Satellites need to be regularly calibrated
Earth observation satellites need to be regularly calibrated to ensure the accuracy of their observations. This is done using a process called vicarious calibration, which involves ground crews walking in grids or transects and taking measurements with hand held devices called spectrometers.
This happens at the same time the satellite is travelling overhead, and the two sets of data are compared to ensure the accuracy of the satellite.
This often needs to be done at remote locations such as Lake Lefroy, a salt lake in Western Australia, due to its bright and uniform surface. Unfortunately it’s a long way from any urban centres, making it a time consuming and difficult proposition to conduct regular calibrations.
We developed an autonomous vehicle, the Outback Rover, to help scientists automate and remotely manage this process.
While it’s currently in prototype stage, the ultimate goal is to have the rover operate alone, with scientists from all over the world able to retrieve data from it and control it remotely in real-time.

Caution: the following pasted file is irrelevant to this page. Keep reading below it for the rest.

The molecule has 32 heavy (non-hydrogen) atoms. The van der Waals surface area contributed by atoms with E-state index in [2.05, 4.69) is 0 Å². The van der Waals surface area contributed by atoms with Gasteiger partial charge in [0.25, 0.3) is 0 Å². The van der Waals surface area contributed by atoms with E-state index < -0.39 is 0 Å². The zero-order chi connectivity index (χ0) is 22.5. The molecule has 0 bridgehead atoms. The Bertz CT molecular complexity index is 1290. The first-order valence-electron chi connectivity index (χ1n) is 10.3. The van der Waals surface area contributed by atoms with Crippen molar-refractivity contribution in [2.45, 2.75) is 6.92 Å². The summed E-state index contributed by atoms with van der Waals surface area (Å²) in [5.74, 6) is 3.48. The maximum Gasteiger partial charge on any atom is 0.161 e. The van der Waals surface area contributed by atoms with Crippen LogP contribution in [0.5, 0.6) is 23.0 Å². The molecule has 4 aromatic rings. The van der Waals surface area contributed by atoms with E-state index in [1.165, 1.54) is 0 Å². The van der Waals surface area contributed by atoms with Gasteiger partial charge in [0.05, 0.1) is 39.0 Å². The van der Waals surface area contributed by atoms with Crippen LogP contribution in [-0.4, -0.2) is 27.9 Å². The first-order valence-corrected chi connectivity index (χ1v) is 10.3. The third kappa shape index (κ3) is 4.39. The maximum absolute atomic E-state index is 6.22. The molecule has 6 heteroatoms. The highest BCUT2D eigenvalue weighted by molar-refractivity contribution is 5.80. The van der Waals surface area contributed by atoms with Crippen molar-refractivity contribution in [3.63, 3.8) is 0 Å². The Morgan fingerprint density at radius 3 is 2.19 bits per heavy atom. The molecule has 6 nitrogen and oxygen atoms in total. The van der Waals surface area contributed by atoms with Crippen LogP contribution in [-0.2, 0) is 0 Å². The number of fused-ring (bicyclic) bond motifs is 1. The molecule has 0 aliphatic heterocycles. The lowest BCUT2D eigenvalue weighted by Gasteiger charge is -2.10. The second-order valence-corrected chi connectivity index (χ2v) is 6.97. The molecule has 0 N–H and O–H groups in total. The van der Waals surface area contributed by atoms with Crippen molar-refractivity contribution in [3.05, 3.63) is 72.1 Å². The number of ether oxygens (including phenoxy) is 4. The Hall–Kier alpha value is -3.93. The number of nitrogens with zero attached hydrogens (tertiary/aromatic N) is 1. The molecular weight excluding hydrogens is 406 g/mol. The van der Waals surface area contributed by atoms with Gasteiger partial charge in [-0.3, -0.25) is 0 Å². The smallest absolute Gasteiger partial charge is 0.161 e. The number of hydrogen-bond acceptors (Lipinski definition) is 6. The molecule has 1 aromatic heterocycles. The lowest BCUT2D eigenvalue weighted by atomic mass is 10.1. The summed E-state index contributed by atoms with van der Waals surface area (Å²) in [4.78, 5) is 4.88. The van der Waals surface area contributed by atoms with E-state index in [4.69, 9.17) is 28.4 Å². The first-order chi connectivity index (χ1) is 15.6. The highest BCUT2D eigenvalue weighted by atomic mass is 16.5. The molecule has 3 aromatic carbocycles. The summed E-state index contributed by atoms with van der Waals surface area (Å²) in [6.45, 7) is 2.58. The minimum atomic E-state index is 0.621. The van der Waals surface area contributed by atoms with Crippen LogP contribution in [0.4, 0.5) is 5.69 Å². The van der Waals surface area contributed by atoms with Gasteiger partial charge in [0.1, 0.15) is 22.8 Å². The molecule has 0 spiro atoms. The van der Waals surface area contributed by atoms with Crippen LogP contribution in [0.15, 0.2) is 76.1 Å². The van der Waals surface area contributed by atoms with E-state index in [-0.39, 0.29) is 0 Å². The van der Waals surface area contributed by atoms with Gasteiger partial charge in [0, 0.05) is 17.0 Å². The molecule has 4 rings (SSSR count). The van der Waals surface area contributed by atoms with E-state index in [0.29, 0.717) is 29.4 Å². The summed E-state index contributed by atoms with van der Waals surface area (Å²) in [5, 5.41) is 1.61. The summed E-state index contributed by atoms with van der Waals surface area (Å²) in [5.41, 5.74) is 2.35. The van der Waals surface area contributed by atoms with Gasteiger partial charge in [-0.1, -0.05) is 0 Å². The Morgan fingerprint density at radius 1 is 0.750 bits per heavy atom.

As well as ensuring the accuracy of the current suite of space travelling cameras and sensors, the information collected by the rover could also be used for the next-generation of satellites that will use high-resolution hyperspectral images.
These satellites will be able to collect more detailed data, including information about dry and woody plant materials and specific mineralogical data that cannot be measured with current operational satellites.
By automating and being able to remotely manage the satellite calibration process, scientists across the world will be able to spend more time focusing on the important data collected by the satellites, such as where to explore for mineral deposits and the current state of a particular patch of soil.